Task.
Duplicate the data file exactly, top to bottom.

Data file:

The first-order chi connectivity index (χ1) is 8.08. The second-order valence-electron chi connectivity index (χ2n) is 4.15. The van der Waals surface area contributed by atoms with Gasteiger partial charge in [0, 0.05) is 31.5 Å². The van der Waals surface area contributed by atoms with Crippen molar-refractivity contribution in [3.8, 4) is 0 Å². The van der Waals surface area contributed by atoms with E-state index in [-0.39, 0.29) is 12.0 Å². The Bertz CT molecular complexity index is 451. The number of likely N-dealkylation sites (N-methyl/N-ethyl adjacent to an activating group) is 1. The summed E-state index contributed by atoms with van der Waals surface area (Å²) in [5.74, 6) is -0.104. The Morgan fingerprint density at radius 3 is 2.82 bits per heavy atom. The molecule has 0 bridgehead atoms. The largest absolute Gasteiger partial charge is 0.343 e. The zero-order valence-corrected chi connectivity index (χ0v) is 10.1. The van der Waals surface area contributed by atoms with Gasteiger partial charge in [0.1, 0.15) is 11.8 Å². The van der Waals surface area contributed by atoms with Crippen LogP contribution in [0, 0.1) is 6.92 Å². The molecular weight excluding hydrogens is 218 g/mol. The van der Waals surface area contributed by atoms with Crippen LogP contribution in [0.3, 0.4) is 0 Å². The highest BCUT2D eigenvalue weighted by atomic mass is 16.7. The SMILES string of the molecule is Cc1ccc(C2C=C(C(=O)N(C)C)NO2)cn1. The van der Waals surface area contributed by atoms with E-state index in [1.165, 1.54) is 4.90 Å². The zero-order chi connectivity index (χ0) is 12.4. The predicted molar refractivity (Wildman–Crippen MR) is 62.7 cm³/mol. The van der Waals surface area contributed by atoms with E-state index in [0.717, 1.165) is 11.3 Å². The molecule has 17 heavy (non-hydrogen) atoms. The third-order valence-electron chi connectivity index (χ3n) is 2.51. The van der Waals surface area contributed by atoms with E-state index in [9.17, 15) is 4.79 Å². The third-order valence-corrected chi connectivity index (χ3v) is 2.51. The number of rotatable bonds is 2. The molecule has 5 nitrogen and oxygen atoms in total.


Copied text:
The first-order chi connectivity index (χ1) is 8.08. The second-order valence-electron chi connectivity index (χ2n) is 4.15. The van der Waals surface area contributed by atoms with Gasteiger partial charge in [0, 0.05) is 31.5 Å². The van der Waals surface area contributed by atoms with Crippen molar-refractivity contribution in [3.8, 4) is 0 Å². The van der Waals surface area contributed by atoms with E-state index in [-0.39, 0.29) is 12.0 Å². The Bertz CT molecular complexity index is 451. The number of likely N-dealkylation sites (N-methyl/N-ethyl adjacent to an activating group) is 1. The summed E-state index contributed by atoms with van der Waals surface area (Å²) in [5.74, 6) is -0.104. The Morgan fingerprint density at radius 3 is 2.82 bits per heavy atom. The molecule has 0 bridgehead atoms. The largest absolute Gasteiger partial charge is 0.343 e. The zero-order valence-corrected chi connectivity index (χ0v) is 10.1. The van der Waals surface area contributed by atoms with Gasteiger partial charge in [0.1, 0.15) is 11.8 Å². The van der Waals surface area contributed by atoms with Crippen LogP contribution in [0, 0.1) is 6.92 Å². The molecular weight excluding hydrogens is 218 g/mol. The van der Waals surface area contributed by atoms with Crippen LogP contribution in [0.3, 0.4) is 0 Å². The highest BCUT2D eigenvalue weighted by atomic mass is 16.7. The SMILES string of the molecule is Cc1ccc(C2C=C(C(=O)N(C)C)NO2)cn1. The van der Waals surface area contributed by atoms with E-state index in [1.165, 1.54) is 4.90 Å². The zero-order chi connectivity index (χ0) is 12.4. The predicted molar refractivity (Wildman–Crippen MR) is 62.7 cm³/mol. The van der Waals surface area contributed by atoms with E-state index in [0.717, 1.165) is 11.3 Å². The molecule has 17 heavy (non-hydrogen) atoms. The third-order valence-electron chi connectivity index (χ3n) is 2.51. The van der Waals surface area contributed by atoms with E-state index in [9.17, 15) is 4.79 Å². The third-order valence-corrected chi connectivity index (χ3v) is 2.51. The number of rotatable bonds is 2. The molecule has 5 nitrogen and oxygen atoms in total.